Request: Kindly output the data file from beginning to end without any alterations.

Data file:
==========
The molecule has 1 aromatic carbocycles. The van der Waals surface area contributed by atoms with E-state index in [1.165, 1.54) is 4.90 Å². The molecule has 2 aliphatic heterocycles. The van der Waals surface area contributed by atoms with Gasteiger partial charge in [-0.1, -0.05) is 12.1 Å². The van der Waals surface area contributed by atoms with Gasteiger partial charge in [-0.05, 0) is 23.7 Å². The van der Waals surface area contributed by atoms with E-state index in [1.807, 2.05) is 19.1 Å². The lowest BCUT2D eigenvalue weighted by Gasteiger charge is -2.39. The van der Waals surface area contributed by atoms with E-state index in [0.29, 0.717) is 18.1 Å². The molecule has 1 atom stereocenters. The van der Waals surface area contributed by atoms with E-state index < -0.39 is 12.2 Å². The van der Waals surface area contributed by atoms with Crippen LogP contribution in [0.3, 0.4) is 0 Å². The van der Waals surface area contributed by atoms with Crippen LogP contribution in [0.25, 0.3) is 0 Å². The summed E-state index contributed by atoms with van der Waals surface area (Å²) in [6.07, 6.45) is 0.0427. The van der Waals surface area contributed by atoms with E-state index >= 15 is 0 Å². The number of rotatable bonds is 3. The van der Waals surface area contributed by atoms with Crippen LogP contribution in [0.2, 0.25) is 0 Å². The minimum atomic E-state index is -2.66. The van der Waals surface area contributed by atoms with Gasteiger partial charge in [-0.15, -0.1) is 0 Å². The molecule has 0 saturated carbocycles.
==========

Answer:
The molecule has 1 aromatic carbocycles. The van der Waals surface area contributed by atoms with E-state index in [1.165, 1.54) is 4.90 Å². The molecule has 2 aliphatic heterocycles. The van der Waals surface area contributed by atoms with Gasteiger partial charge in [-0.1, -0.05) is 12.1 Å². The van der Waals surface area contributed by atoms with Gasteiger partial charge in [-0.05, 0) is 23.7 Å². The van der Waals surface area contributed by atoms with E-state index in [1.807, 2.05) is 19.1 Å². The lowest BCUT2D eigenvalue weighted by Gasteiger charge is -2.39. The van der Waals surface area contributed by atoms with E-state index in [0.29, 0.717) is 18.1 Å². The molecule has 1 atom stereocenters. The van der Waals surface area contributed by atoms with E-state index < -0.39 is 12.2 Å². The van der Waals surface area contributed by atoms with Crippen LogP contribution in [0.3, 0.4) is 0 Å². The van der Waals surface area contributed by atoms with Crippen LogP contribution in [0.25, 0.3) is 0 Å². The summed E-state index contributed by atoms with van der Waals surface area (Å²) in [6.07, 6.45) is 0.0427. The van der Waals surface area contributed by atoms with E-state index >= 15 is 0 Å². The number of rotatable bonds is 3. The van der Waals surface area contributed by atoms with Crippen LogP contribution in [0.2, 0.25) is 0 Å². The minimum atomic E-state index is -2.66. The van der Waals surface area contributed by atoms with Gasteiger partial charge in [-0.15, -0.1) is 0 Å². The molecule has 0 saturated carbocycles.